Could it really happen again? Are Congressional memories so short that members don’t recall the high costs and disruption, as well as the public fear, frustration and anger with the last shut-down two years ago? Representative Boehner assured the nation this past Sunday that a shut-down won’t happen, and his unexpected decision to step down towards the end of next month may give him the added credibility to make this happen. There is still time, and many are determined to avoid a shut-down. However, Government agencies are preparing for the possibility, and last Friday issued contingency plans just in case, which are available for review here.
Contractors similarly need to start planning and communicating with their respective government contracting officers about how to address a possible federal government shut-down, possibly as early as this coming Thursday or in a couple of months if a short-term continuing resolution is achieved. If there is a shut-down, virtually all federal government contractors face serious impacts. Action now will enable contractors to respond appropriately in the event of a shut-down, and to minimize adverse impacts to government programs, control non-reimbursable costs and mitigate, document and account for shut-down costs for which the government will be liable.
Recommended Actions: Every government contractor should review the contingency plans of the respective agencies with which they deal and take the following steps now:
- Review and determine the impact of a shut-down on each individual contract and pending contract actions;
- Communicate with the cognizant contracting officer on each contract about a shut-down’s effects and the actions to be taken, including, as to ongoing contracts, access to government facilities, personnel and information (including classified information), and how to obtain any needed government approvals, authorizations (including for payment) and directions, or obtain inspection and acceptance of goods being delivered;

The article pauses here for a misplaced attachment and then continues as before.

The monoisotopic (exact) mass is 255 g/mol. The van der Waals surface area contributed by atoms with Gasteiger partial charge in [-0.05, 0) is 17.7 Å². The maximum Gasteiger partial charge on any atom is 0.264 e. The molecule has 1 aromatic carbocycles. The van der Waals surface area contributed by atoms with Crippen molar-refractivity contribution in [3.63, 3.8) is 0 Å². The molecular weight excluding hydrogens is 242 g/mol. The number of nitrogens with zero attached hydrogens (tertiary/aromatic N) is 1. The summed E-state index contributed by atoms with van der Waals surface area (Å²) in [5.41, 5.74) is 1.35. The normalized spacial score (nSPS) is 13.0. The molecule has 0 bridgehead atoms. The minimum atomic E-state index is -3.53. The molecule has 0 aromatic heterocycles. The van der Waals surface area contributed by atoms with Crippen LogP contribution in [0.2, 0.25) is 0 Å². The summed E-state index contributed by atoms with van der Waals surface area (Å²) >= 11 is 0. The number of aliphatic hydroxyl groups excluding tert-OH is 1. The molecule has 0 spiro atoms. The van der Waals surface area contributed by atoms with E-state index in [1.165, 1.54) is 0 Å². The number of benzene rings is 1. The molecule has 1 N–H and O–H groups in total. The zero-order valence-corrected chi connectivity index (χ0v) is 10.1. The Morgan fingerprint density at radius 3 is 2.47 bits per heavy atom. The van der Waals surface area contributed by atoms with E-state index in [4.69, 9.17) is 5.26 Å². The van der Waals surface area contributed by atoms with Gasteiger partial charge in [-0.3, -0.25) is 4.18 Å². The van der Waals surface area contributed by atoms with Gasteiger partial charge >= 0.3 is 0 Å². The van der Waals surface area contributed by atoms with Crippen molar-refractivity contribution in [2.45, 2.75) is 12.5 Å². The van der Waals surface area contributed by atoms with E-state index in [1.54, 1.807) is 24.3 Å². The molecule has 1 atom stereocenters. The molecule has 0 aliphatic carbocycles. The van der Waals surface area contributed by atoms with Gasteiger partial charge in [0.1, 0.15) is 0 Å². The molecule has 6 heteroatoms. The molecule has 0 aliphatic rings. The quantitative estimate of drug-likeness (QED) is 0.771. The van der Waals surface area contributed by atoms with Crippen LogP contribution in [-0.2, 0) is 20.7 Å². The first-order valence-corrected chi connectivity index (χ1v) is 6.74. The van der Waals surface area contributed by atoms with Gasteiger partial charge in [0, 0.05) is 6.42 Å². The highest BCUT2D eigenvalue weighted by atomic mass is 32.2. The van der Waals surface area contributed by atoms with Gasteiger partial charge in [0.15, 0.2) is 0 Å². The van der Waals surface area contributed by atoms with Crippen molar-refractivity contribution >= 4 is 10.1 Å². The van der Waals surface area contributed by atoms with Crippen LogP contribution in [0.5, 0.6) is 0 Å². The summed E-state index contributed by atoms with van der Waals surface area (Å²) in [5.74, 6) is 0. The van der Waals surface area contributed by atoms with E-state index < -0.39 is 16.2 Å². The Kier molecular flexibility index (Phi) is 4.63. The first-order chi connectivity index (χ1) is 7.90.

- Avoid volunteering or agreeing to continue work under shut-down contracts that will not be compensable;
- Determine the impact on employees and how best to respond, including whether to reassign, otherwise engage (e.g., training), put on paid vacation leave or furlough such employees, and timely communicate the same to the employees (special problems may arise and need to be decided in the case of employees overseas or operating at a distance from their “home” base);
- Notify (in writing) and coordinate with any teaming partners and affected subcontractors and suppliers immediately upon receipt of any actual or constructive “stop work” order, and ensure that each is aware of its flow-down duties and responsibilities, including the duties to mitigate, and to separately document and account for, all shut-down related costs;
- Set-up separate cost accounts for shut-down costs for each affected contract, and ensure that all cognizant personnel fully document and account for all associated costs;
- Identify and take all reasonable steps to mitigate shut-down related costs, and document all decisions; coordinate such actions, where necessary, with the cognizant contracting officer in an effort to get him/her to buy into, or at least be aware of, your cost mitigation efforts and decisions; and
- Timely submit and claim reimbursement for all reasonably incurred shut-down costs.
In addition, contractors should assess the impact of a shut-down on non-contract deadlines. Contractors also may want to assess their ability and plans to continue other business operations in view of delays in government payments in the event of a shut-down.